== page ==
The Supreme Court on Thursday ended the use of race-based affirmative action in college admissions, overruling nearly half a century of precedent and depriving selective universities of a tool they say is essential for keeping their campuses diverse.
The ruling, in two lawsuits challenging admissions practices at Harvard University and the University of North Carolina at Chapel Hill, almost surely will cause a significant decline in the number of Black, Hispanic, and Indigenous students admitted to the nation’s most prestigious schools, according to research and analyses presented to the court last year.
President Biden expressed his disappointment in the ruling and encouraged colleges to create a system that considers “the adversity a student has overcome.”
The Education and Justice Departments will publish resources and guidance within the next 45 days to help colleges and universities determine what admissions policies are legal. And Biden also directed the Education Department to analyze what practices help build “inclusive and diverse student bodies and what practices stand in the way, like legacy admissions.”
“We cannot let this decision be the last word,” Biden said. “I know today’s court decision is a severe disappointment to so many people, including me, but we cannot let the decision be a permanent setback for the country.”
College leaders across New England expressed concern that achieving campus diversity, which remains a priority, will be even more challenging, as they now must reconfigure admissions procedures.
“We must educate students of all backgrounds,” said Danielle R. Holley, president-elect of Mount Holyoke College. “We now have to figure out how to do that with the handicap the Supreme Court has given us today.”
The court’s six conservative justices ruled that Harvard’s and UNC Chapel Hill’s admissions practices violated the equal protection clause of the Constitution’s 14th Amendment. The court’s three liberal justices dissented. Justice Ketanji Brown Jackson, a Harvard alum and former member of the school’s Board of Overseers, recused herself from the Harvard case.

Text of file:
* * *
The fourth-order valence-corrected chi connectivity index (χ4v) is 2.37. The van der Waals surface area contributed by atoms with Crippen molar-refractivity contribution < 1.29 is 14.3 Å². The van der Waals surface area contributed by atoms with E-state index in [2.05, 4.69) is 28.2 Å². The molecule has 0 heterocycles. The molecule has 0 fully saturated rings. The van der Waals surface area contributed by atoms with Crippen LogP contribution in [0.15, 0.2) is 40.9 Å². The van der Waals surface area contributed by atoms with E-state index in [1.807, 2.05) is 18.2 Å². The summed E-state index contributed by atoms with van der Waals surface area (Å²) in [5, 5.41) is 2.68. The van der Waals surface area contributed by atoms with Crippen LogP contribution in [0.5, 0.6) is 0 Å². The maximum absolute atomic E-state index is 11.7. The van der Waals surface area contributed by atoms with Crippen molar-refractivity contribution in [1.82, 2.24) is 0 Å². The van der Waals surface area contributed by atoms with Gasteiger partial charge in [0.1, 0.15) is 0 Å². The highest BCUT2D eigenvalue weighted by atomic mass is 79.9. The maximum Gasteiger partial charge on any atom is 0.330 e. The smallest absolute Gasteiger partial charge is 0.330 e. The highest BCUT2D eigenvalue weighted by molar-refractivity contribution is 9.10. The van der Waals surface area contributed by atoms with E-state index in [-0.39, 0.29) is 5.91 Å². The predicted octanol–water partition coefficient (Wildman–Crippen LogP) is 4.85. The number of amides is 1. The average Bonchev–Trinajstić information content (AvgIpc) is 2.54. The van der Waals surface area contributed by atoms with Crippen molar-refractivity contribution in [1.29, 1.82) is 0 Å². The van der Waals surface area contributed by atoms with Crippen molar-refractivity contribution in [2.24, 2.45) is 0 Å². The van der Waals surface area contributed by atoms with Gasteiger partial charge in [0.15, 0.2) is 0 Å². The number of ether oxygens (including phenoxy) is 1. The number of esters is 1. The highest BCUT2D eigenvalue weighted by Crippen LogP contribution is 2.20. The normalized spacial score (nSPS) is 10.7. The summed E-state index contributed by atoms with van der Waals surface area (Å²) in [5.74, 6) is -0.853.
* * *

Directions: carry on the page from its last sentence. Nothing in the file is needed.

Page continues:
“Many universities have for too long wrongly concluded that the touchstone of an individual’s identity is not challenges bested, skills built, or lessons learned, but the color of their skin,” Chief Justice John Roberts wrote in the majority opinion. “Eliminating racial discrimination means eliminating all of it,” he added.
In a dissenting opinion, Justice Sonia Sotomayor wrote, “Equal educational opportunity is a prerequisite to achieving racial equality in our Nation.” The majority’s ruling, she added, “cements a superficial rule of colorblindness as a constitutional principle in an endemically segregated society where race has always mattered and continues to matter.”
Jackson joined the dissent as it related to UNC Chapel Hill, and wrote a separate opinion.
In a video posted Thursday, incoming Harvard president Claudine Gay said that while the university doesn’t “have all of the answers about what’s next,” Harvard is committed to “continue opening doors.”
The court’s decision to ban affirmative action comes almost exactly one year after the conservative majority overturned Roe v. Wade, eliminating the constitutional right to abortion that had existed since 1973.
That ruling provoked nationwide protests and, according to some analysts, contributed to an electoral backlash against Republicans in the 2022 midterm elections. (Three of the court’s six conservatives were appointed by former president Donald Trump.)
The college admissions case also centered on a highly emotional issue riven by political divisions: the role of race in modern society.
The ruling is the culmination of nearly a decade of litigation initiated by an anti–affirmative action group called Students for Fair Admissions. In 2014, it filed two lawsuits, one alleging that Harvard’s admissions practices illegally discriminated against Asian American applicants, the other accusing UNC Chapel Hill of disadvantaging Asians and whites. After Students for Fair Admissions lost both cases in lower courts, it appealed to the Supreme Court.
The founder of Students for Fair Admission, Ed Blum, celebrated the court ruling.
“The opinion issued today by the United States Supreme Court marks the beginning of the restoration of the colorblind legal covenant that binds together our multi-racial, multi-ethnic nation,” Blum said in a statement. “A university doesn’t have real diversity when it simply assembles students who look different but come from similar backgrounds and act, talk, and think alike.”
While Roberts’s opinion did not explicitly say the high court’s previous rulings on affirmative action — including the 1978 Bakke decision and a 2003 decision in Grutter v. Bollinger — were overturned, the effect was the same: Affirmative action as the basis for college admissions is now considered unconstitutional. (In a concurring opinion, Justice Clarence Thomas wrote, “Grutter is, for all intents and purposes, overruled.”)